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Standard fact sheet.
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Large print fact sheet.

Online shopping 

Know your online shopping rights 

Online shopping is a growing trend with Australians spending more than $11 billion every year on online retail. Fair Trading has commissioned market research into the attitudes of Australian consumers and businesses towards online shopping and their knowledge of security precautions.

The research shows that a high proportion of consumers are not aware of their basic online shopping rights and many small to medium businesses fall short on providing basic security measures and shopping information when selling online. More information about this research is available on the Online shopping research page on the Fair Trading website.

Buying from an overseas website 

When you buy goods or services online from a business based in Australia you are protected by the same Australian Consumer Law that applies also to purchases made at a physical store.

If you buy online from an overseas trader, Australian Consumer Law may not apply and may only offer you limited protection. This could make it difficult for you to benefit from a warranty or to get a refund, replacement or repair if the goods you receive are defective.

Before purchasing from overseas you should also satisfy yourself that repair facilities and spare parts are reasonably available in Australia.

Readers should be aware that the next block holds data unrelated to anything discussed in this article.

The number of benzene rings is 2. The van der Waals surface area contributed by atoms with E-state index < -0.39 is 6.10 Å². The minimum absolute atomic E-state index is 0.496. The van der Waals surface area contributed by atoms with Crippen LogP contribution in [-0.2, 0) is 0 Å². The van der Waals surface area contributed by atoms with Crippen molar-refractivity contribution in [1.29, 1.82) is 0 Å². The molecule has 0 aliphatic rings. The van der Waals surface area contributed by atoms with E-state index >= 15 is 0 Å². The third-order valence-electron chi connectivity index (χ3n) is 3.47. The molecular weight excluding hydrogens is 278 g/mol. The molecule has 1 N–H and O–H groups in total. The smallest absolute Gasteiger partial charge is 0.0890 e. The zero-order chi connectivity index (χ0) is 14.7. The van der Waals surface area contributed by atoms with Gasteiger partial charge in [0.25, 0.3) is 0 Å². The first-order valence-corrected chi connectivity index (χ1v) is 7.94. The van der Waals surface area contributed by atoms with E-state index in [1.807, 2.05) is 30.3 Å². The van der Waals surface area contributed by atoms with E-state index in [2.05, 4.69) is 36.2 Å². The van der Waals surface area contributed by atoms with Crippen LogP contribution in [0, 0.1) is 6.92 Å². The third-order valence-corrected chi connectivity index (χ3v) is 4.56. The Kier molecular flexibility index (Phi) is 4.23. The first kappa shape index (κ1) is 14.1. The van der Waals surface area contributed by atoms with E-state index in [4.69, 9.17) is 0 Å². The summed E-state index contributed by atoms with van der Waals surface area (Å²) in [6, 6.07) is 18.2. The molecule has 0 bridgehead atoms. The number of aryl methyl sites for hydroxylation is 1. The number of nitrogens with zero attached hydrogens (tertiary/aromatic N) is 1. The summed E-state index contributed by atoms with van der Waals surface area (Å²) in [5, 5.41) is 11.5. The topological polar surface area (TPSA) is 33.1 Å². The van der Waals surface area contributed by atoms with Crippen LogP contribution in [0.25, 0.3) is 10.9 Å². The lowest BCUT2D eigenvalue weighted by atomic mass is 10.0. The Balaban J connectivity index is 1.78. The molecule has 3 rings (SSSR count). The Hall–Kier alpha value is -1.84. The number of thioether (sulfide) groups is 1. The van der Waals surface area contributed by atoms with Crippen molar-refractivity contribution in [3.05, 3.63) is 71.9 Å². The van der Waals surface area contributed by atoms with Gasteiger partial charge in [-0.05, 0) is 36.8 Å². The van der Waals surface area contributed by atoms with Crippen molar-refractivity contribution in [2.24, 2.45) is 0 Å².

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Buying from a private seller 

Australian Consumer Law does not apply when you buy from a private seller and the goods are not sold in trade or commerce in the normal course of their business. Examples include buying a used car privately from a person who isn’t usually in business as a motor dealer, or buying an article from a private seller on an online auction site.

Whether you buy from a private seller or from a trader in the course of their business, you are still guaranteed clear title on the goods, unless told otherwise before the sale.

If it isn’t possible to resolve a dispute with a private seller, the buyer might need independent legal advice.

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Buying from an online auction 

As a general rule consumer guarantees under Australian Consumer Law do not apply to goods purchased at an auction.

For information about online shopping rights when buying through an online auction site go to the Online auctions page on the Fair Trading website.

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Who is responsible for undelivered goods or damage in transit? 

Read the delivery terms and conditions before you buy from an online seller. That information usually explains how such issues are handled and who is responsible if goods are not delivered or get damaged in transit. If you are not sure whether insurance is included in the cost of the goods or the shipping charges, email the seller about this before buying the goods.

While completing a sale, you might sometimes be given a choice of delivery options and even asked if you want to insure your goods at extra cost.

Contact the seller immediately if your goods have not arrived within the stated time or they are damaged.

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Delivery time 

Before purchasing from an online seller, make sure you know the expected delivery time. You might need to refer to the terms and conditions to ascertain this. If you are still not sure email the seller to find out.